Taking a closer look at LHC
The dipolar magnetic field is created for superconductive currents which circulate on each side of the pipe by where the protons travel. The wiring is arranged in individual double layers around each tube, circulating in opposite senses on each side. Since the pipe is 56 mm diameter, we take, according the image, 45 mm as average distancia betwen the cables andthe center of pipe. 
The fields arising from current sources in the coil are calculated analytically by means of the BiotSavart law. As it's been stated before, the average distance from de cables (cooper colour in the image) to the pipe centrer is roughly 45 mm. B = μ_{0}·I/(2πd) With I ~11800 A and r = 45 mm ⇒ B ~ 0.05 T Since we need B = 8.33 T , 8.33/0.05 ~ 160 cables

So to reach 8.33 T, in the first approximation, we would need 160 superconducting cables. Eighty cables placed in two layers go parallel to the beam pipe axis and back on the other side.
The cables house 36 strands of superconducting wire, each strand being exactly 0.825 mm in diameter. Each strand houses 6500 superconducting filaments of Niobiumtitanium (47Wt% Ti).
Each dipole is15 m long, so we can calculate the total superconducting length in the 1232 dipoles (2 tubes per dipole):
L = 2 x 1232 x 160 x 36 x 6500 x 15 ⇒ L = 1,38·10^{12} m
This value is 9 times the distance Sun  Earth. If we consider the superconducting cable for the other multipoles and the magnetic systems of the detectors, we get mora than 10 times that distance.
Since the current direction for each set of cables has to be opposite to the other set, the same vector B perpendicular to pipe axis is achieved. A similar disposition has to be considered for the other pipe but in the opposite sense. This is the configuration 2in1. 
We know that attractive or repulsive forces are generated between parallel conductors according to the direction of their currents. As it’s been said, currents go in an opposite sense in each dipole so there will be repulsive forces between each couple of cable sets. We can use the next approximation to calculate this force from the known formula:
F/L =μ_{0}·I_{1·}·I_{2}/(2πd) With I ~11800 A and d = 90 mm, F/L = 310 N/m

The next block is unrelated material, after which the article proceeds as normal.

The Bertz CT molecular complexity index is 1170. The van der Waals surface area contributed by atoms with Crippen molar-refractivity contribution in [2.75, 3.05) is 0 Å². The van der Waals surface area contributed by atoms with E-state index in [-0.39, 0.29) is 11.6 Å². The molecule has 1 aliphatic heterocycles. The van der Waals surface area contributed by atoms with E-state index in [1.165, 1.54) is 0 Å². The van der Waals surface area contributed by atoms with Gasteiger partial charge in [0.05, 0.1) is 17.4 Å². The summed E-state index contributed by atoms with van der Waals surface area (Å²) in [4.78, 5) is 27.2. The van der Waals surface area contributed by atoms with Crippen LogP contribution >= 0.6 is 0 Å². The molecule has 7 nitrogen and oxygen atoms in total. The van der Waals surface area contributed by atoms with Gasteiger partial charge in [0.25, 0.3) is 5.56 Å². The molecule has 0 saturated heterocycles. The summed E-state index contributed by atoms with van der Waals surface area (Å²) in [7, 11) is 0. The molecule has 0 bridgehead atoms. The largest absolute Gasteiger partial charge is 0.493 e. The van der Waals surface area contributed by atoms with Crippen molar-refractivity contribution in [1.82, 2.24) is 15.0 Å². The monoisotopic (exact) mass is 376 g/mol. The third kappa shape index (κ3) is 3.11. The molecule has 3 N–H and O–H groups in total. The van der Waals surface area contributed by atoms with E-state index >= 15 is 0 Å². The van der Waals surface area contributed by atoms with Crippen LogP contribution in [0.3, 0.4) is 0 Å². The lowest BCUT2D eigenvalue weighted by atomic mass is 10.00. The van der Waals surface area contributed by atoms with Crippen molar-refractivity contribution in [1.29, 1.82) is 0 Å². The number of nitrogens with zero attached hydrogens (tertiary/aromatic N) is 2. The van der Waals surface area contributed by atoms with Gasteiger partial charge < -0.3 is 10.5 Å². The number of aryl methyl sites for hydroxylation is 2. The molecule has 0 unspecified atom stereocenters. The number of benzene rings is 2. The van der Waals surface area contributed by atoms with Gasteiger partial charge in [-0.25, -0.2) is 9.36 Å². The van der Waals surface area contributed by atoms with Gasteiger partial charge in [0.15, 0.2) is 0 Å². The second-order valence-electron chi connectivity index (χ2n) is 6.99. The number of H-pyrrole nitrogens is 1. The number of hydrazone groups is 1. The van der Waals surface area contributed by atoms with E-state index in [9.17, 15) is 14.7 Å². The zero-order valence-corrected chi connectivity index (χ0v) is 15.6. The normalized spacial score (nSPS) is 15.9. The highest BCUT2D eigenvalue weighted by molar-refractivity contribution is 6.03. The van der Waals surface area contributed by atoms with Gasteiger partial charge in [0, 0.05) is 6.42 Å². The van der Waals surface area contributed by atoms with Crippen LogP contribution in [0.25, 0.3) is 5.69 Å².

But we have two sets of 80 cables, so the total force per meter will be:
F_{T} = 80·80·310 ~ 2·10^{6 }N/m Due the geometrical design of the coil, that force will affect mainly the horizontal direction but will also affect the other ones.
It’s a very strong force which tends to “open” the magnet. To counteract this force, engineers contained the conductors that carry the electrical current with collarsmade out of nonmagnetic stainless steel material. A yoke made of iron, a magnetic material, surrounds these non magnetic collars.

We can calculate the Dipole Inductance.
Let’s consider a cylindrical coil (14,3 m long and 9 cm wide on average) with 80 turns and a perpendicular magnetic field 8,33 T.
The magnetic Flux throughout the surface is:
φ = N·B·S ⇒ φ = 80·8,33·(14,3·0,09) φ ≈ 1000 Wb With, φ = L·I L = 1000/11800 ⇒ L ≈ 0.1 H So the stored energy is: E_{d} = ½·L·I^{2} ⇒ E_{d} ≈ 7 MJ Considering 1232 dipoles: E_{T} ≈ 9 GJ Enough to melt completely 45 tons of Gold from 25 ºC.

If we consider the dipole lenght, the energy density of the LHC main dipole is:
7000/14,3 ≈ 500 kJ/m
After 10 h of beam collisions, the beam itself is exhausted and is dumped. The dipole magnets are then ramped down to 0.54 T and they stay at flat bottomfor some 20–40 min. Meanwhile beam injection is repeated before the magnets are ramped up again to 8.3 T for another cycle of high energy collisions. The machine is designed to withstand some 20 000 such cycles in 20 years’ lifetime.
Comparison of dipoles from the Tevatron to the LHC.
Taken from: Lucio Rossi (2011): Superconductivity and the LHC: the early days
AUTHORS Xabier Cid Vidal, PhD in experimental Particle Physics for Santiago University (USC). Research Fellow in experimental Particle Physics at CERN from January 2013 to Decembre 2015. Currently, he is in USC Particle Physics Department (Spanish Postdoctoral Junior Grants Programme). Ramon Cid Manzano, secondary school Physics Teacher at IES de SAR (Santiago  Spain), and parttime Lecturer (Profesor Asociado) in Faculty of Education at the University of Santiago (Spain). He has a Degree in Physics and in Chemistry, and is PhD for Santiago University (USC). 
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